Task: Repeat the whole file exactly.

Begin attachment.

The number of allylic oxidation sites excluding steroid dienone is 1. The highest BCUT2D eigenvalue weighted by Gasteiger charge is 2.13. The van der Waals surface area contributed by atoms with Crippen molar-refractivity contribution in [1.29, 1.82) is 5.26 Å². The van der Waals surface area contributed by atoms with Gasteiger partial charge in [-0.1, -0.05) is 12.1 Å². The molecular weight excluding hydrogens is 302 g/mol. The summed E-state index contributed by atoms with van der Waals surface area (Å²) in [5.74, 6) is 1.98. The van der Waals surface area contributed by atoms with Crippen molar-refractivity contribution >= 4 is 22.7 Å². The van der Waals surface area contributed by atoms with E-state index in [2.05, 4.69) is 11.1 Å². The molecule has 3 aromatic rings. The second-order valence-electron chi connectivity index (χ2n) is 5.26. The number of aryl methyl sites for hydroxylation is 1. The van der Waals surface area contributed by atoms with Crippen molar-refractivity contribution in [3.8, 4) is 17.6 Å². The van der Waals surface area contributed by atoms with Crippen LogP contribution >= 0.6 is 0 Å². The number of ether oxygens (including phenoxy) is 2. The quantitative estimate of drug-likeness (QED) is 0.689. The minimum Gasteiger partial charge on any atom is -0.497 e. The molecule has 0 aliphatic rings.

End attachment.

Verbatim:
The number of allylic oxidation sites excluding steroid dienone is 1. The highest BCUT2D eigenvalue weighted by Gasteiger charge is 2.13. The van der Waals surface area contributed by atoms with Crippen molar-refractivity contribution in [1.29, 1.82) is 5.26 Å². The van der Waals surface area contributed by atoms with Gasteiger partial charge in [-0.1, -0.05) is 12.1 Å². The molecular weight excluding hydrogens is 302 g/mol. The summed E-state index contributed by atoms with van der Waals surface area (Å²) in [5.74, 6) is 1.98. The van der Waals surface area contributed by atoms with Crippen molar-refractivity contribution >= 4 is 22.7 Å². The van der Waals surface area contributed by atoms with E-state index in [2.05, 4.69) is 11.1 Å². The molecule has 3 aromatic rings. The second-order valence-electron chi connectivity index (χ2n) is 5.26. The number of aryl methyl sites for hydroxylation is 1. The van der Waals surface area contributed by atoms with Crippen molar-refractivity contribution in [3.8, 4) is 17.6 Å². The van der Waals surface area contributed by atoms with Crippen LogP contribution >= 0.6 is 0 Å². The number of ether oxygens (including phenoxy) is 2. The quantitative estimate of drug-likeness (QED) is 0.689. The minimum Gasteiger partial charge on any atom is -0.497 e. The molecule has 0 aliphatic rings.